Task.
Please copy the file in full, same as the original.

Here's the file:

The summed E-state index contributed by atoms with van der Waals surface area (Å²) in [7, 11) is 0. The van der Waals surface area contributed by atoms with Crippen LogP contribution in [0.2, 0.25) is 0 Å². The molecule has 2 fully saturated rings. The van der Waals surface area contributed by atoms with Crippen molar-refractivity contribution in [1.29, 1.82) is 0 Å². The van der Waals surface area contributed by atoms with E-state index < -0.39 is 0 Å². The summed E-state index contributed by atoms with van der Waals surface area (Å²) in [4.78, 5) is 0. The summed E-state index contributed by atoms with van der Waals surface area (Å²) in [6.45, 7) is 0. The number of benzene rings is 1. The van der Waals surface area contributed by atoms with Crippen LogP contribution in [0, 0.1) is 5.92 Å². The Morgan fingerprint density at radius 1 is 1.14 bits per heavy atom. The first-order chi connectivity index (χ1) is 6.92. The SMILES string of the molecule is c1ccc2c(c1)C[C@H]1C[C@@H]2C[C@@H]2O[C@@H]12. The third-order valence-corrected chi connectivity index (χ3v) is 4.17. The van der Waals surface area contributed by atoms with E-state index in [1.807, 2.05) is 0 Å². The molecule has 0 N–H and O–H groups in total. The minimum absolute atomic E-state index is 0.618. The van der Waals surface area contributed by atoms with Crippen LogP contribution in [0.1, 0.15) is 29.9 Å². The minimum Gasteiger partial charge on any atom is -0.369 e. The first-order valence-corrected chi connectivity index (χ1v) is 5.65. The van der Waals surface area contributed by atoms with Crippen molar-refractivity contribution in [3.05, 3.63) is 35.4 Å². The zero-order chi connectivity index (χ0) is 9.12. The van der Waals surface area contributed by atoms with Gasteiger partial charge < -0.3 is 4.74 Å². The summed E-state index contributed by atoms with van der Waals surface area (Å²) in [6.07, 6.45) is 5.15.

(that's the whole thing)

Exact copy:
The summed E-state index contributed by atoms with van der Waals surface area (Å²) in [7, 11) is 0. The van der Waals surface area contributed by atoms with Crippen LogP contribution in [0.2, 0.25) is 0 Å². The molecule has 2 fully saturated rings. The van der Waals surface area contributed by atoms with Crippen molar-refractivity contribution in [1.29, 1.82) is 0 Å². The van der Waals surface area contributed by atoms with E-state index < -0.39 is 0 Å². The summed E-state index contributed by atoms with van der Waals surface area (Å²) in [4.78, 5) is 0. The summed E-state index contributed by atoms with van der Waals surface area (Å²) in [6.45, 7) is 0. The number of benzene rings is 1. The van der Waals surface area contributed by atoms with Crippen LogP contribution in [0, 0.1) is 5.92 Å². The Morgan fingerprint density at radius 1 is 1.14 bits per heavy atom. The first-order chi connectivity index (χ1) is 6.92. The SMILES string of the molecule is c1ccc2c(c1)C[C@H]1C[C@@H]2C[C@@H]2O[C@@H]12. The third-order valence-corrected chi connectivity index (χ3v) is 4.17. The van der Waals surface area contributed by atoms with E-state index in [1.807, 2.05) is 0 Å². The molecule has 0 N–H and O–H groups in total. The minimum absolute atomic E-state index is 0.618. The van der Waals surface area contributed by atoms with Crippen LogP contribution in [0.1, 0.15) is 29.9 Å². The minimum Gasteiger partial charge on any atom is -0.369 e. The first-order valence-corrected chi connectivity index (χ1v) is 5.65. The van der Waals surface area contributed by atoms with Crippen molar-refractivity contribution in [3.05, 3.63) is 35.4 Å². The zero-order chi connectivity index (χ0) is 9.12. The van der Waals surface area contributed by atoms with Gasteiger partial charge < -0.3 is 4.74 Å². The summed E-state index contributed by atoms with van der Waals surface area (Å²) in [6.07, 6.45) is 5.15.